SoftBank set to buy ARM, Yahoo bids due … 5 things to know today
1. Sprint parent SoftBank is set to buy the intellectual property behind the processors inside most of the world’s smartphones. The Japanese company is paying roughly $32 billion for ARM Holdings, the British company that designs the cores inside most of the processors built by Qualcomm, Samsung and other makers of smartphone chipsets.
The boards of both companies have agreed to the deal. According to the Financial Times, SoftBank chairman Masayoshi Son has pledged to add 1,500 new jobs at ARM, which currently employs about 4,000 people. Son has reportedly discussed the acquisition with UK prime minister Theresa May and chancellor of the exchequer David Hammond.
SoftBank is paying a significant premium to ARM’s pre-deal market valuation, but the Japanese company is helped by the fact that the yen has appreciated against the British pound in the wake of the UK’s decision to leave the European Union.
SoftBank will be acquiring a company that is poised to translate its leadership in the smartphone arena to the Internet of Things. ARM is positioning itself as a provider of highly secure, low-power solutions for IoT applications.
ARM will be the latest in a long string of SoftBank acquisitions. In addition to its majority stake in Sprint, SoftBank owns a controlling interest in Brightstar, Supercell and Yahoo Japan.
2. Yahoo reports earnings today, and is also scheduled to receive its next round of bids from parties interested in buying the company. Verizon is thought to be the only remaining strategic buyer in the race. The company wants to combine Yahoo and AOL to create a major digital advertising platform. AT&T was reportedly evaluating a bid but is not expected to continue. Verizon’s primary competition is likely to come from private equity interests.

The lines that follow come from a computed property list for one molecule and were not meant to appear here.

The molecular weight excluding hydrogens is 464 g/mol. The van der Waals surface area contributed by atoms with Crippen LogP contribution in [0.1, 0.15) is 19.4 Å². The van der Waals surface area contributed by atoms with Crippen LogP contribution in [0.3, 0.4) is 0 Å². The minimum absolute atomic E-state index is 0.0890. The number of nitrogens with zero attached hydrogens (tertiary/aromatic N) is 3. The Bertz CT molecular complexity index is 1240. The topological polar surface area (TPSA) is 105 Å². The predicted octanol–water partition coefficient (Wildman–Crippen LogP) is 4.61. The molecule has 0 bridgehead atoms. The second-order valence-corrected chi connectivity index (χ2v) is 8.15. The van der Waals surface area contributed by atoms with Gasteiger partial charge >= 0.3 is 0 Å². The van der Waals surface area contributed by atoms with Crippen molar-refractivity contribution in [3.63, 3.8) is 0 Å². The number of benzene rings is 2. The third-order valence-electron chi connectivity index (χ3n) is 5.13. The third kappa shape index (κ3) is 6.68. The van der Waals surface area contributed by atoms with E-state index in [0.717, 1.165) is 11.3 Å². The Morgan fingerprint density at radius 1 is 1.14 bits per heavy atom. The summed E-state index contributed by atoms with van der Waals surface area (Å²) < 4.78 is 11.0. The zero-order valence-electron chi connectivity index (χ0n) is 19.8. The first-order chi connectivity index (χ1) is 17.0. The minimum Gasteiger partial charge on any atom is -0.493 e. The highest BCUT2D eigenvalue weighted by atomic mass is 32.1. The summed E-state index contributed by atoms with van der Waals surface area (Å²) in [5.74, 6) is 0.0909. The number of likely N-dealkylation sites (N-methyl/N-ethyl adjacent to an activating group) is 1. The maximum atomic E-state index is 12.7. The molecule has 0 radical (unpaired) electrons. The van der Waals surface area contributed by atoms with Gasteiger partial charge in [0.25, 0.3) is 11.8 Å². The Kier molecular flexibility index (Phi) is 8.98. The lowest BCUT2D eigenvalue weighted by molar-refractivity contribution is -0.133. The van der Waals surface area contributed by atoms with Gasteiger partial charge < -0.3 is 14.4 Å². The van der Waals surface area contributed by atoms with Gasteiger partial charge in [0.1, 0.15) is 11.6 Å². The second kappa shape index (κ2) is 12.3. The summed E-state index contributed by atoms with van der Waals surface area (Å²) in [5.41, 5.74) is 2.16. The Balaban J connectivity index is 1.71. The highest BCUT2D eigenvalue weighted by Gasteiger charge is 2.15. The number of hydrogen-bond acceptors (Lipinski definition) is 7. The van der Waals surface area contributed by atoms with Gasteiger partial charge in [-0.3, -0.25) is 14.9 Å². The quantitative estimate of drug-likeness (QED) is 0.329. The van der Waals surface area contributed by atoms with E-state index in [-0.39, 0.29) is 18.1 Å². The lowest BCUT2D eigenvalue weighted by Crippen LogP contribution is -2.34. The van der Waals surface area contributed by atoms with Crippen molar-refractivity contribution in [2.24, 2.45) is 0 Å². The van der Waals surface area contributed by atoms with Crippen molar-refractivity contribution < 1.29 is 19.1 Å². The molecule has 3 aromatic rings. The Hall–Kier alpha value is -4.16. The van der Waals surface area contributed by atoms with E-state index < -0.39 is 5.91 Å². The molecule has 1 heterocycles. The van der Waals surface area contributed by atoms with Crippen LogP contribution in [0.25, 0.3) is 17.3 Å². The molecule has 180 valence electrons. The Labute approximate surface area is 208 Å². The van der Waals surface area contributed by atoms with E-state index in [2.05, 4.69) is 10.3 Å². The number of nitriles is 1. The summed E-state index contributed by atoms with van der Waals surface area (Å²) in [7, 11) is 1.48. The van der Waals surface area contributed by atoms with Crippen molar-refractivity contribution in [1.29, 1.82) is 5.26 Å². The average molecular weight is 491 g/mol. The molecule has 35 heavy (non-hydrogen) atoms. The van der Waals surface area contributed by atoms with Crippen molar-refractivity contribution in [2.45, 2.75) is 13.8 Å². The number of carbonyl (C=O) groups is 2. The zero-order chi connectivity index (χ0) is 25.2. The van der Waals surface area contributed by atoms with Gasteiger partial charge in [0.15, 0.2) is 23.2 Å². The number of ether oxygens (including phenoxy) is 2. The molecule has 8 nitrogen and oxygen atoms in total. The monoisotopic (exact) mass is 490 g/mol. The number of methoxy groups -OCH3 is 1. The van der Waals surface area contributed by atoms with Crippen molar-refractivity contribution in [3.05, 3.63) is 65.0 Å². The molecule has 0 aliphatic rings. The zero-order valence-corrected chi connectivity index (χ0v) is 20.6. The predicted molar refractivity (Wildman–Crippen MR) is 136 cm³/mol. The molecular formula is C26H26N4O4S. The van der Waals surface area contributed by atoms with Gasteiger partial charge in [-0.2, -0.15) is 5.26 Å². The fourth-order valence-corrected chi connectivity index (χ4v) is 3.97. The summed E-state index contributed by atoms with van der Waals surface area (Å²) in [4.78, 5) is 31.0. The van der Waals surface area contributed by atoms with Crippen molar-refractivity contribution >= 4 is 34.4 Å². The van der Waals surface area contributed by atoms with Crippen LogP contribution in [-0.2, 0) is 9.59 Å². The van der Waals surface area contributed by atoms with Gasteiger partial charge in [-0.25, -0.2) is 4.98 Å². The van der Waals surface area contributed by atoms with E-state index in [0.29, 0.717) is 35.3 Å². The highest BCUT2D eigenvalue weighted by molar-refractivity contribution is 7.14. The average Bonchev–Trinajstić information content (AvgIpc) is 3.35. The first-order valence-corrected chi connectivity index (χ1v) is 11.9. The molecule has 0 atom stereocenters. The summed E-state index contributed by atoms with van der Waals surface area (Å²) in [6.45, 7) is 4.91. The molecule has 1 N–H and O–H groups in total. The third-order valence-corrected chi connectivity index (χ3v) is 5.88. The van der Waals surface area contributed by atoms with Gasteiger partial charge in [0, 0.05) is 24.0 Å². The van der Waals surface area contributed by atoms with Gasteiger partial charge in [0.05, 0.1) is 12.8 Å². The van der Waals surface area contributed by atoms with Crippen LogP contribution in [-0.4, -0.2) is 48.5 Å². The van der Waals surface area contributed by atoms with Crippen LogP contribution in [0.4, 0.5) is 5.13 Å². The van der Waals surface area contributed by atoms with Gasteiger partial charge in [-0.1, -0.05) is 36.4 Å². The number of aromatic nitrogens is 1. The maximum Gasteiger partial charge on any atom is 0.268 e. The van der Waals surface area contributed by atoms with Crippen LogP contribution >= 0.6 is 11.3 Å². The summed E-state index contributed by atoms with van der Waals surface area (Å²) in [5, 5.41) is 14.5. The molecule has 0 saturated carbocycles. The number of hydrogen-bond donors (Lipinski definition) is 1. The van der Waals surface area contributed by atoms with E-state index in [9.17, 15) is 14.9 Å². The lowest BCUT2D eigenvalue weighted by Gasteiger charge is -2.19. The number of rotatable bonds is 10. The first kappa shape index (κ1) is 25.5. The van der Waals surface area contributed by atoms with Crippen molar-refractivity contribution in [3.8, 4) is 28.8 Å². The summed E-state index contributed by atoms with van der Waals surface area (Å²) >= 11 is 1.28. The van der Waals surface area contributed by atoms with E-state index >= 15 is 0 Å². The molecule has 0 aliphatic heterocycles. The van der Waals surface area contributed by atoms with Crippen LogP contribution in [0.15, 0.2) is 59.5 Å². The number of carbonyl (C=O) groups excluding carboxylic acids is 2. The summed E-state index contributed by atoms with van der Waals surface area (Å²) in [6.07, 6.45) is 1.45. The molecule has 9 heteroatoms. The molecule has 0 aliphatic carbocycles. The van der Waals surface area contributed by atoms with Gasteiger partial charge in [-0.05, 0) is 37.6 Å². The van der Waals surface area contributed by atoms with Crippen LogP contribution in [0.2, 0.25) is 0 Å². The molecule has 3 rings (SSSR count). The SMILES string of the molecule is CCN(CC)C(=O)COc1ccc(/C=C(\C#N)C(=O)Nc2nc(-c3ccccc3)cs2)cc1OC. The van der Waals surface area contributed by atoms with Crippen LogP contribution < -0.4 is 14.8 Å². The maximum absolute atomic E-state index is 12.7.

3. Ericsson is denying claims that its method for reporting sales is misleading. A Swedish newspaper published a story saying Ericsson is recording sales before they are invoiced. Ericsson said that its methods are completely in line with accounting rules, and that it does not report sales unless “collection is reasonably assured.” The company reports earnings tomorrow.
4. Samsung is said to be in talks with Chinese electric car maker BYD, which is backed by Warren Buffett’s Berkshire Hathaway. The world’s leading smartphone maker, which also manufactures semiconductors and wireless base stations, may invest in BYD as a way to insure a market for its connected car solutions.
5. South Korea may hit Qualcomm with a fine of more than $870 million. The nation’s Fair Trade Commission has been investigating the chip company for more than a year, and has found that Qualcomm continues to charge licensing fees that the commission considers unfair. Qualcomm has two primary businesses: designing chips for mobile devices and licensing intellectual property to other chipmakers. In 2009, South Korea fined Qualcomm more than $200 million.
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